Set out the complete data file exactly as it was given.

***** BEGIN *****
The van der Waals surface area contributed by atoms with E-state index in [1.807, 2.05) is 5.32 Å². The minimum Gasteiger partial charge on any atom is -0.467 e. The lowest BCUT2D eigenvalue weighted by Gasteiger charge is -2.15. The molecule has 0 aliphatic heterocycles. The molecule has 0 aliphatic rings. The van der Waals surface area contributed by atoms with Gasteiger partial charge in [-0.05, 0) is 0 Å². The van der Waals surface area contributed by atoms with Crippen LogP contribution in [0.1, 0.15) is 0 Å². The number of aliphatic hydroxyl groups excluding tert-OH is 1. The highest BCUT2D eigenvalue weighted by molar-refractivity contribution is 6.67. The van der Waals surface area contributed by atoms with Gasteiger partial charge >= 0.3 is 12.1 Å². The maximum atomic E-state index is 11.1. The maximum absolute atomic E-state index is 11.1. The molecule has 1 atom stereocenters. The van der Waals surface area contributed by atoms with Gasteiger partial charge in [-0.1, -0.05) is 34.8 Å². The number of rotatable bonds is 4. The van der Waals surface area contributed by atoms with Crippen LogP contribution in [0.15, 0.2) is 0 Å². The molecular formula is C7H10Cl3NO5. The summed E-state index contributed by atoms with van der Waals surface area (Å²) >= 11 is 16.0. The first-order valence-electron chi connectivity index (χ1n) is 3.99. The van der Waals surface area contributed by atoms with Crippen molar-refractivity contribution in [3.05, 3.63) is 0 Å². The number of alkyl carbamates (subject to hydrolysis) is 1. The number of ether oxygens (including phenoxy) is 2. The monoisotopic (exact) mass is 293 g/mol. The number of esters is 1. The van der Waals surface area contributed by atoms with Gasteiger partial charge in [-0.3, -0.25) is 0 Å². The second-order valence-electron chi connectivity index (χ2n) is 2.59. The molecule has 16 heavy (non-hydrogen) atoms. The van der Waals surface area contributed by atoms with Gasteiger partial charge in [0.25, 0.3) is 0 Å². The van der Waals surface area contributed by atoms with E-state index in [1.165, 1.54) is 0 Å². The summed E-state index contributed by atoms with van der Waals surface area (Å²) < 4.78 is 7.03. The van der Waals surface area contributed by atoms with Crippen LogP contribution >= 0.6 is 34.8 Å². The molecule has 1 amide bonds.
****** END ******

The van der Waals surface area contributed by atoms with E-state index in [1.807, 2.05) is 5.32 Å². The minimum Gasteiger partial charge on any atom is -0.467 e. The lowest BCUT2D eigenvalue weighted by Gasteiger charge is -2.15. The molecule has 0 aliphatic heterocycles. The molecule has 0 aliphatic rings. The van der Waals surface area contributed by atoms with Gasteiger partial charge in [-0.05, 0) is 0 Å². The van der Waals surface area contributed by atoms with Crippen LogP contribution in [0.1, 0.15) is 0 Å². The number of aliphatic hydroxyl groups excluding tert-OH is 1. The highest BCUT2D eigenvalue weighted by molar-refractivity contribution is 6.67. The van der Waals surface area contributed by atoms with Gasteiger partial charge >= 0.3 is 12.1 Å². The maximum atomic E-state index is 11.1. The maximum absolute atomic E-state index is 11.1. The molecule has 1 atom stereocenters. The van der Waals surface area contributed by atoms with Gasteiger partial charge in [-0.1, -0.05) is 34.8 Å². The number of rotatable bonds is 4. The van der Waals surface area contributed by atoms with Crippen LogP contribution in [0.15, 0.2) is 0 Å². The molecular formula is C7H10Cl3NO5. The summed E-state index contributed by atoms with van der Waals surface area (Å²) >= 11 is 16.0. The first-order valence-electron chi connectivity index (χ1n) is 3.99. The van der Waals surface area contributed by atoms with Crippen molar-refractivity contribution in [3.05, 3.63) is 0 Å². The number of alkyl carbamates (subject to hydrolysis) is 1. The number of ether oxygens (including phenoxy) is 2. The monoisotopic (exact) mass is 293 g/mol. The number of esters is 1. The van der Waals surface area contributed by atoms with Gasteiger partial charge in [-0.3, -0.25) is 0 Å². The second-order valence-electron chi connectivity index (χ2n) is 2.59. The molecule has 16 heavy (non-hydrogen) atoms. The van der Waals surface area contributed by atoms with Gasteiger partial charge in [0.25, 0.3) is 0 Å². The van der Waals surface area contributed by atoms with E-state index in [1.165, 1.54) is 0 Å². The summed E-state index contributed by atoms with van der Waals surface area (Å²) < 4.78 is 7.03. The van der Waals surface area contributed by atoms with Crippen LogP contribution >= 0.6 is 34.8 Å². The molecule has 1 amide bonds.